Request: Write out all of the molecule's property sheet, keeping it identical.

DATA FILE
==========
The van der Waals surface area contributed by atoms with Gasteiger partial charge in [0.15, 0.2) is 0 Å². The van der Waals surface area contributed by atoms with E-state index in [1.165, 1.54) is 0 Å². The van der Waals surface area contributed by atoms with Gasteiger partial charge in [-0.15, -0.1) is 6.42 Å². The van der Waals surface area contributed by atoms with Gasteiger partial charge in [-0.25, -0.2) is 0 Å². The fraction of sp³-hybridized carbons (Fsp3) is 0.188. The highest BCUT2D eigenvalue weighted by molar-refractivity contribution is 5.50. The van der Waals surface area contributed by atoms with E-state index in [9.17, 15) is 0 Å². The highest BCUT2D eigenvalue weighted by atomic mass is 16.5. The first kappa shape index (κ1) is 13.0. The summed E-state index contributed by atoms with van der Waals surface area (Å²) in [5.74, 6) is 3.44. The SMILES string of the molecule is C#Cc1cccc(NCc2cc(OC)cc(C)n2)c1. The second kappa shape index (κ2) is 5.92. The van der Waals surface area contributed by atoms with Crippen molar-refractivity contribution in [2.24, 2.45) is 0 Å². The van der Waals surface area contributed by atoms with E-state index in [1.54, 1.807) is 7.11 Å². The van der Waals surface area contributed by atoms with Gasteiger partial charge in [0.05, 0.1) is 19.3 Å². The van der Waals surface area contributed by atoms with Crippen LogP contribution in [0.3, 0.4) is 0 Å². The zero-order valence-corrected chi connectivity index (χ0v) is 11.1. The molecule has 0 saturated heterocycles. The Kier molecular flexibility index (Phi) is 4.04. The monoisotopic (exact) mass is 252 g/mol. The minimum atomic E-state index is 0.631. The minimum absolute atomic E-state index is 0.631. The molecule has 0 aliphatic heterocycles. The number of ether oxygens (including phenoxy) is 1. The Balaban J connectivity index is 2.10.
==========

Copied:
The van der Waals surface area contributed by atoms with Gasteiger partial charge in [0.15, 0.2) is 0 Å². The van der Waals surface area contributed by atoms with E-state index in [1.165, 1.54) is 0 Å². The van der Waals surface area contributed by atoms with Gasteiger partial charge in [-0.15, -0.1) is 6.42 Å². The van der Waals surface area contributed by atoms with Gasteiger partial charge in [-0.25, -0.2) is 0 Å². The fraction of sp³-hybridized carbons (Fsp3) is 0.188. The highest BCUT2D eigenvalue weighted by molar-refractivity contribution is 5.50. The van der Waals surface area contributed by atoms with E-state index in [9.17, 15) is 0 Å². The highest BCUT2D eigenvalue weighted by atomic mass is 16.5. The first kappa shape index (κ1) is 13.0. The summed E-state index contributed by atoms with van der Waals surface area (Å²) in [5.74, 6) is 3.44. The SMILES string of the molecule is C#Cc1cccc(NCc2cc(OC)cc(C)n2)c1. The second kappa shape index (κ2) is 5.92. The van der Waals surface area contributed by atoms with Crippen molar-refractivity contribution in [2.24, 2.45) is 0 Å². The van der Waals surface area contributed by atoms with E-state index in [1.54, 1.807) is 7.11 Å². The van der Waals surface area contributed by atoms with Gasteiger partial charge in [0.05, 0.1) is 19.3 Å². The van der Waals surface area contributed by atoms with Crippen LogP contribution in [0.3, 0.4) is 0 Å². The zero-order valence-corrected chi connectivity index (χ0v) is 11.1. The molecule has 0 saturated heterocycles. The Kier molecular flexibility index (Phi) is 4.04. The monoisotopic (exact) mass is 252 g/mol. The minimum atomic E-state index is 0.631. The minimum absolute atomic E-state index is 0.631. The molecule has 0 aliphatic heterocycles. The number of ether oxygens (including phenoxy) is 1. The Balaban J connectivity index is 2.10.